Because an anchoring strength of the second alignment film 224 is smaller than that of the first alignment film 213, the liquid crystal molecules 251 easily twist to the positions in which they are aligned with the electric field E2. The linearly-polarized light can then immediately pass through the first polarizer 23 for display. The liquid crystal molecules 251 twisting in a short time by the effect of the electric field E2 improves the response time of the IPS LCD 200.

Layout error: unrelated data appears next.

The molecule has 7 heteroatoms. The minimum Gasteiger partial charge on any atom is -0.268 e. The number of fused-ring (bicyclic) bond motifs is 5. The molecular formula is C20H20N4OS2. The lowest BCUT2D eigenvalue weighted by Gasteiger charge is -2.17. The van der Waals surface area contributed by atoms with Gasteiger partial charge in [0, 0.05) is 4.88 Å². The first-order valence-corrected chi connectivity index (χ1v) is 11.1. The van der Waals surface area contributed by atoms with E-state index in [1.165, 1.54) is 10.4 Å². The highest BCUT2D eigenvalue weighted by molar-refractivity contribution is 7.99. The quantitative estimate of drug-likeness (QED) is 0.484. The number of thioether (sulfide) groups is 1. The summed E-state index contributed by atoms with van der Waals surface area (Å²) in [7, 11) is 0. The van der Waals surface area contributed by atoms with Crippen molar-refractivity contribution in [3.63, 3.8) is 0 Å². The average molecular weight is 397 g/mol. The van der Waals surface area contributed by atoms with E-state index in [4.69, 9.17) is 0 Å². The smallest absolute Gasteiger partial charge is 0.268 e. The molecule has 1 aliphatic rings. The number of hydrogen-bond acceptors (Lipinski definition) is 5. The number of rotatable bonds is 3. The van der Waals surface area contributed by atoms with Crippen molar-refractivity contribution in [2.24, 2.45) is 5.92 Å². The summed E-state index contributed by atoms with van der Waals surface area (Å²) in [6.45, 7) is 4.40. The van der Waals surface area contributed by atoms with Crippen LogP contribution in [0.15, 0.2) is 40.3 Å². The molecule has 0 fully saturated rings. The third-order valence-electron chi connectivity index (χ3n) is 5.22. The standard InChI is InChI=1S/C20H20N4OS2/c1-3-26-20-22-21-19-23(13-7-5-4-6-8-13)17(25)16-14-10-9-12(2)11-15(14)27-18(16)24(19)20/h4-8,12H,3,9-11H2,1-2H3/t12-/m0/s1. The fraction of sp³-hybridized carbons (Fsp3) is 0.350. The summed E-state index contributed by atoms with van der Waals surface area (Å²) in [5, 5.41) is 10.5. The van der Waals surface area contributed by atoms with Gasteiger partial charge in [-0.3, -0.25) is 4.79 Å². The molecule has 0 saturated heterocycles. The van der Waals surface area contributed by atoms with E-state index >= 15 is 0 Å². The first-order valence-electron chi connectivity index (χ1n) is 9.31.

Referring to FIG. 4, this shows part of an IPS LCD 300 according to the second embodiment of the present invention. The IPS LCD 300 has a structure similar to that of the IPS LCD 200 of the first embodiment. However, common electrodes 36 and the pixel electrodes 37 of the IPS LCD 300 are rectilinearly bent. The common electrodes 36 and the pixel electrodes 37 are arranged parallel to each other in an alternate pattern. When a voltage is applied to the common electrodes 36 and the pixel electrodes 37, an electric field in two directions E21, E22 is generated. Liquid crystal molecules 351 twist in two different directions according to the electric field, for controlling a display of the IPS LCD 300. The liquid crystal molecules 351 help eliminate a color difference that may exist in the LCD 200 due to the single direction alignment of the liquid crystal molecules 251 thereof. That is, the liquid crystal molecules 351 can provide better performance and display characteristics for the IPS LCD 300.